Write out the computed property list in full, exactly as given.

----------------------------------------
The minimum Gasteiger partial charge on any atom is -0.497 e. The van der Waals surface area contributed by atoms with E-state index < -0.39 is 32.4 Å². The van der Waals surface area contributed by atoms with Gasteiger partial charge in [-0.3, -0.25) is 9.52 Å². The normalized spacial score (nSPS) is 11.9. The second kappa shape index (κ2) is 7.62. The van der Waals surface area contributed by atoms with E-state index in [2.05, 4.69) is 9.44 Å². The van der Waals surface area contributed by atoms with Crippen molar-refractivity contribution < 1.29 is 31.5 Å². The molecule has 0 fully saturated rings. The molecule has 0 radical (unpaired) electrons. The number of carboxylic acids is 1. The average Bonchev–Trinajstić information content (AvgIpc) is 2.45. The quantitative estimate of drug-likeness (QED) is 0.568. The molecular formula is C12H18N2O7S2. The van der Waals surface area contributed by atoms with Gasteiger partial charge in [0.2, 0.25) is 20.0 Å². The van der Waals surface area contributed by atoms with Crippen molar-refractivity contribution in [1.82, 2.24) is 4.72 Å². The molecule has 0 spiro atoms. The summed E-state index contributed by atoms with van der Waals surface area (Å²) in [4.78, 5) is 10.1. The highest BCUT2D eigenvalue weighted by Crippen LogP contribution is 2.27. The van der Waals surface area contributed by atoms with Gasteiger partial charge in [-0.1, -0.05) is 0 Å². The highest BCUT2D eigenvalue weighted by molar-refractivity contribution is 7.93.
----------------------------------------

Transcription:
The minimum Gasteiger partial charge on any atom is -0.497 e. The van der Waals surface area contributed by atoms with E-state index < -0.39 is 32.4 Å². The van der Waals surface area contributed by atoms with Gasteiger partial charge in [-0.3, -0.25) is 9.52 Å². The normalized spacial score (nSPS) is 11.9. The second kappa shape index (κ2) is 7.62. The van der Waals surface area contributed by atoms with E-state index in [2.05, 4.69) is 9.44 Å². The van der Waals surface area contributed by atoms with Crippen molar-refractivity contribution < 1.29 is 31.5 Å². The molecule has 0 fully saturated rings. The molecule has 0 radical (unpaired) electrons. The number of carboxylic acids is 1. The average Bonchev–Trinajstić information content (AvgIpc) is 2.45. The quantitative estimate of drug-likeness (QED) is 0.568. The molecular formula is C12H18N2O7S2. The van der Waals surface area contributed by atoms with Gasteiger partial charge in [0.2, 0.25) is 20.0 Å². The van der Waals surface area contributed by atoms with Crippen molar-refractivity contribution in [1.82, 2.24) is 4.72 Å². The molecule has 0 spiro atoms. The summed E-state index contributed by atoms with van der Waals surface area (Å²) in [4.78, 5) is 10.1. The highest BCUT2D eigenvalue weighted by Crippen LogP contribution is 2.27. The van der Waals surface area contributed by atoms with Gasteiger partial charge in [-0.1, -0.05) is 0 Å². The highest BCUT2D eigenvalue weighted by molar-refractivity contribution is 7.93.